Addictions Old and New
Douglas Southall Freeman Conference
October 22-23, 2015
University of Richmond
The variety of addictive behaviors has apparently increased in the last half-century. With varying degrees of sophistication, researchers have applied the concept of addiction to activities like eating and Internet gaming and viewing pornography, as well as to traditional practices like smoking tobacco and drinking alcohol and taking psychoactive drugs.
This conference brings together experts from different disciplines to describe the development of “new” addictions as well as new developments with respect to “old” addictions, e.g., nicotine vaping, liberalized prescription laws, and digitized gambling machines. To what extent have technological and policy innovations increased the variety, amount, and severity of addictive behaviors? Do these addictive behaviors (old and new) share common social and biological features? Is there an essential unity to the nature and study of addiction, or are we confronted with disparate behaviors that happen to have some common elements, such as craving and relapse?
This two-day conference is free and open to the public. However, the keynote address on October 22 requires advance registration.
Keynote Address: What is Addiction and What do Addictions have in Common?
Thurs., Oct 22
Tyler Haynes Commons, Alice Haynes Room
Welcome: Jacquelyn Fetrow, Ph.D., provost, professor of chemistry, University of Richmond
Speaker: Charles O’Brien, M.D., Ph.D., professor of psychiatry, Perelman School of Medicine at the University of Pennsylvania
This event is free but you must register in advance.
Sessions and Presentations: Fri., Oct. 23
All sessions will take place in Jepson Hall, Room 118. The Friday presentations do not require advance registration; however, we recommend that you arrive early to assure optimal seating.
Food, Drink, and Addiction
David Courtwright, Ph.D., Presidential Professor, University of North Florida; Douglas Southall Freeman Professor, University of Richmond
Food as a Drug: How Good is the Analogy?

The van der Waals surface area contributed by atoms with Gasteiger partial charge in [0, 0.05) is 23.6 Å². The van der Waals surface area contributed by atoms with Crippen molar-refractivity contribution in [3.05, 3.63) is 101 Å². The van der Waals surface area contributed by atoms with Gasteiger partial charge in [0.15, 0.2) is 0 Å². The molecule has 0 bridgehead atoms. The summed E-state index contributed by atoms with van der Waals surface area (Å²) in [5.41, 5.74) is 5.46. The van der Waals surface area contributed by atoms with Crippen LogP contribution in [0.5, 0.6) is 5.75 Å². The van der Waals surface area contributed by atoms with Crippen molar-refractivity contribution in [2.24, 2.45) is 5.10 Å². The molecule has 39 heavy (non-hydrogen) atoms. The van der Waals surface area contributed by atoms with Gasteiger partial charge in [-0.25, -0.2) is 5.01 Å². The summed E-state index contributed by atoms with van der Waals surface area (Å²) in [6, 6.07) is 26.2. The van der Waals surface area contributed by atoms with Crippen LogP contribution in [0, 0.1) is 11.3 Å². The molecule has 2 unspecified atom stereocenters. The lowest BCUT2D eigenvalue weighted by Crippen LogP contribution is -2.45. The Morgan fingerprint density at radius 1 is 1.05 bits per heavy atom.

Virginia Berridge, Ph.D., director, Centre for History in Public Health, London School of Hygiene and Tropical Medicine
Whatever Happened to Alcoholism?
Session Chair: Sydney Watts, Ph.D., associate professor of history, University of Richmond
Jepson Faculty Lounge
Prescription Medication, Opioids, and the Heroin Revival
11 a.m.–12:40 p.m.
David Herzberg, Ph.D., associate professor of history, University of Buffalo
Uppers and Downers: Past and Present Abuse of Stimulants and Sedatives
Andrew Kolodny, M.D., chief medical officer, Phoenix House
The Prescription Opioid Epidemic and the Heroin Revival
Session Chair: Sara Black, Mellon Dissertation Fellow, Rutgers University
Lunch can be purchased at several locations around campus. Two options near Jepson Hall are the Passport Café in the Carole Weinstein International Center, and Lou’s in the Robins School of Business.
Digital Technologies and Behavioral Addictions
Natasha Dow Schüll, Ph.D., associate professor of science, technology, and society, MIT
Tracking the Trackers: How Digitized Gambling Fostered Addiction
Robert Weiss, M.S.W., founding director, The Sexual Recovery Institute
Hyperstimulation and Digital Media: Sex and Tech Addictions
Session Chair: Manuella Meyer, Ph.D., assistant professor of history, University of Richmond
New Nicotine Products and New Marijuana Laws
3:35 –5:15 p.m.
Robert Balster, Ph.D., professor of pharmacology and toxicology, VCU Medical Center
Old Drug in a New Container? Nicotine Addiction, Harm Reduction, and E-Cigarettes
Mark A.R. Kleiman, Ph.D., professor of public policy, Marron Institute of Urban Management, New York University
Cannabis Use Disorder is Not a Brain Disease, and It Does Not Matter Anyway—Science and Policy in the Legalization Debate
Session Chair: Jess Flanigan, Ph.D., assistant professor of leadership studies and politics, philosophy, economics, and law, University of Richmond
5:30 – 6 p.m.
Moderator: David Leary, Ph.D., University Professor, University of Richmond
For further information about the event, contact Deborah Govoruhk, administrative coordinator, Department of History.